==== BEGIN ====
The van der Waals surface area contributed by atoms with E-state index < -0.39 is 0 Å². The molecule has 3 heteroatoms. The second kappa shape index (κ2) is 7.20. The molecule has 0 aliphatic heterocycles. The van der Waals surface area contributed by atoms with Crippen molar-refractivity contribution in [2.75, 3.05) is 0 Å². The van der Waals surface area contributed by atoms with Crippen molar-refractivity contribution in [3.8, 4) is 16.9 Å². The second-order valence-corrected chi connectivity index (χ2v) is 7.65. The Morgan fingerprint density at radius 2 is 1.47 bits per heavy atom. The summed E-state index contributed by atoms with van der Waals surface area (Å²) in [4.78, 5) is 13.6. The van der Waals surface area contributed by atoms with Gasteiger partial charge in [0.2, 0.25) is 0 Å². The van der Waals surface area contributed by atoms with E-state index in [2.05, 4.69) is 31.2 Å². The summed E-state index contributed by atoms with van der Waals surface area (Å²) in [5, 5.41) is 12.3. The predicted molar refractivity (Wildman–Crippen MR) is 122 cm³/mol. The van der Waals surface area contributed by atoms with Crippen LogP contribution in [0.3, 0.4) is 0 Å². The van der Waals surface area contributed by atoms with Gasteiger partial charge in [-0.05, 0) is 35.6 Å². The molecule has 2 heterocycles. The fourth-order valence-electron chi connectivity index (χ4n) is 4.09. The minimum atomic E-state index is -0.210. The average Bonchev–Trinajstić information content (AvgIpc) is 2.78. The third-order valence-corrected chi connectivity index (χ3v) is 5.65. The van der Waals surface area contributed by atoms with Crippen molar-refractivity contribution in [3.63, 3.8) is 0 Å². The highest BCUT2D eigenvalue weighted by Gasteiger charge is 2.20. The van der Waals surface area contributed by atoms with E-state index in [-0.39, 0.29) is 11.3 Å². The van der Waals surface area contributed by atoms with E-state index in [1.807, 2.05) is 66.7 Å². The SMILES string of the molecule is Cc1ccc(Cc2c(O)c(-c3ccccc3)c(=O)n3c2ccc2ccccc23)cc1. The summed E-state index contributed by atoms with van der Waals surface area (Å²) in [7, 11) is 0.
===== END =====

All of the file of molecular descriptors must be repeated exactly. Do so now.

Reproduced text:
The van der Waals surface area contributed by atoms with E-state index < -0.39 is 0 Å². The molecule has 3 heteroatoms. The second kappa shape index (κ2) is 7.20. The molecule has 0 aliphatic heterocycles. The van der Waals surface area contributed by atoms with Crippen molar-refractivity contribution in [2.75, 3.05) is 0 Å². The van der Waals surface area contributed by atoms with Crippen molar-refractivity contribution in [3.8, 4) is 16.9 Å². The second-order valence-corrected chi connectivity index (χ2v) is 7.65. The Morgan fingerprint density at radius 2 is 1.47 bits per heavy atom. The summed E-state index contributed by atoms with van der Waals surface area (Å²) in [4.78, 5) is 13.6. The van der Waals surface area contributed by atoms with Gasteiger partial charge in [0.2, 0.25) is 0 Å². The van der Waals surface area contributed by atoms with E-state index in [2.05, 4.69) is 31.2 Å². The summed E-state index contributed by atoms with van der Waals surface area (Å²) in [5, 5.41) is 12.3. The predicted molar refractivity (Wildman–Crippen MR) is 122 cm³/mol. The van der Waals surface area contributed by atoms with Crippen LogP contribution in [0.3, 0.4) is 0 Å². The van der Waals surface area contributed by atoms with Gasteiger partial charge in [-0.05, 0) is 35.6 Å². The molecule has 2 heterocycles. The fourth-order valence-electron chi connectivity index (χ4n) is 4.09. The minimum atomic E-state index is -0.210. The average Bonchev–Trinajstić information content (AvgIpc) is 2.78. The third-order valence-corrected chi connectivity index (χ3v) is 5.65. The van der Waals surface area contributed by atoms with Crippen molar-refractivity contribution in [3.63, 3.8) is 0 Å². The highest BCUT2D eigenvalue weighted by Gasteiger charge is 2.20. The van der Waals surface area contributed by atoms with E-state index in [-0.39, 0.29) is 11.3 Å². The van der Waals surface area contributed by atoms with E-state index in [1.807, 2.05) is 66.7 Å². The SMILES string of the molecule is Cc1ccc(Cc2c(O)c(-c3ccccc3)c(=O)n3c2ccc2ccccc23)cc1. The summed E-state index contributed by atoms with van der Waals surface area (Å²) in [7, 11) is 0.